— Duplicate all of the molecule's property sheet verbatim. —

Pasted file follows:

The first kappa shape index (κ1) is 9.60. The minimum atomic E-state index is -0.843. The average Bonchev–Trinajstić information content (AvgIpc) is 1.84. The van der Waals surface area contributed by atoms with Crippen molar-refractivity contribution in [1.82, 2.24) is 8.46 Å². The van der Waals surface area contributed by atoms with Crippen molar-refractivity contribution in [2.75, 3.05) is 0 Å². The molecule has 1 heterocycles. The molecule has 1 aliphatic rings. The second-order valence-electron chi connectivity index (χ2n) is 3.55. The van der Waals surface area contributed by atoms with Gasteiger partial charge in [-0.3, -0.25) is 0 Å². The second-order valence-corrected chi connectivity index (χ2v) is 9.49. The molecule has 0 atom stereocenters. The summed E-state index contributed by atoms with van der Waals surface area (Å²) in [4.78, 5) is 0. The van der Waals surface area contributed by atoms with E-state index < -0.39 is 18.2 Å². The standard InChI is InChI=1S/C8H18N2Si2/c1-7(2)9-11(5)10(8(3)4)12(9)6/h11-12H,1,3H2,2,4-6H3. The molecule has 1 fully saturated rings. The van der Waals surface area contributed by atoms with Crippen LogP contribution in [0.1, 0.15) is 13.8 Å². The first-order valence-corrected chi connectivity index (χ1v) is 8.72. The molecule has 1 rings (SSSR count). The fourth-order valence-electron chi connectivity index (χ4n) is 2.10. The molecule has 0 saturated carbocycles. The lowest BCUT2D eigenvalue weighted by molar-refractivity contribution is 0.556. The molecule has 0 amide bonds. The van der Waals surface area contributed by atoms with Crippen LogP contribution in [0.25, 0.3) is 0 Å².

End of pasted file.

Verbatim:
The first kappa shape index (κ1) is 9.60. The minimum atomic E-state index is -0.843. The average Bonchev–Trinajstić information content (AvgIpc) is 1.84. The van der Waals surface area contributed by atoms with Crippen molar-refractivity contribution in [1.82, 2.24) is 8.46 Å². The van der Waals surface area contributed by atoms with Crippen molar-refractivity contribution in [2.75, 3.05) is 0 Å². The molecule has 1 heterocycles. The molecule has 1 aliphatic rings. The second-order valence-electron chi connectivity index (χ2n) is 3.55. The van der Waals surface area contributed by atoms with Gasteiger partial charge in [-0.3, -0.25) is 0 Å². The second-order valence-corrected chi connectivity index (χ2v) is 9.49. The molecule has 0 atom stereocenters. The summed E-state index contributed by atoms with van der Waals surface area (Å²) in [4.78, 5) is 0. The van der Waals surface area contributed by atoms with E-state index < -0.39 is 18.2 Å². The standard InChI is InChI=1S/C8H18N2Si2/c1-7(2)9-11(5)10(8(3)4)12(9)6/h11-12H,1,3H2,2,4-6H3. The molecule has 1 fully saturated rings. The van der Waals surface area contributed by atoms with Crippen LogP contribution in [0.1, 0.15) is 13.8 Å². The first-order valence-corrected chi connectivity index (χ1v) is 8.72. The molecule has 1 rings (SSSR count). The fourth-order valence-electron chi connectivity index (χ4n) is 2.10. The molecule has 0 saturated carbocycles. The lowest BCUT2D eigenvalue weighted by molar-refractivity contribution is 0.556. The molecule has 0 amide bonds. The van der Waals surface area contributed by atoms with Crippen LogP contribution in [0.25, 0.3) is 0 Å².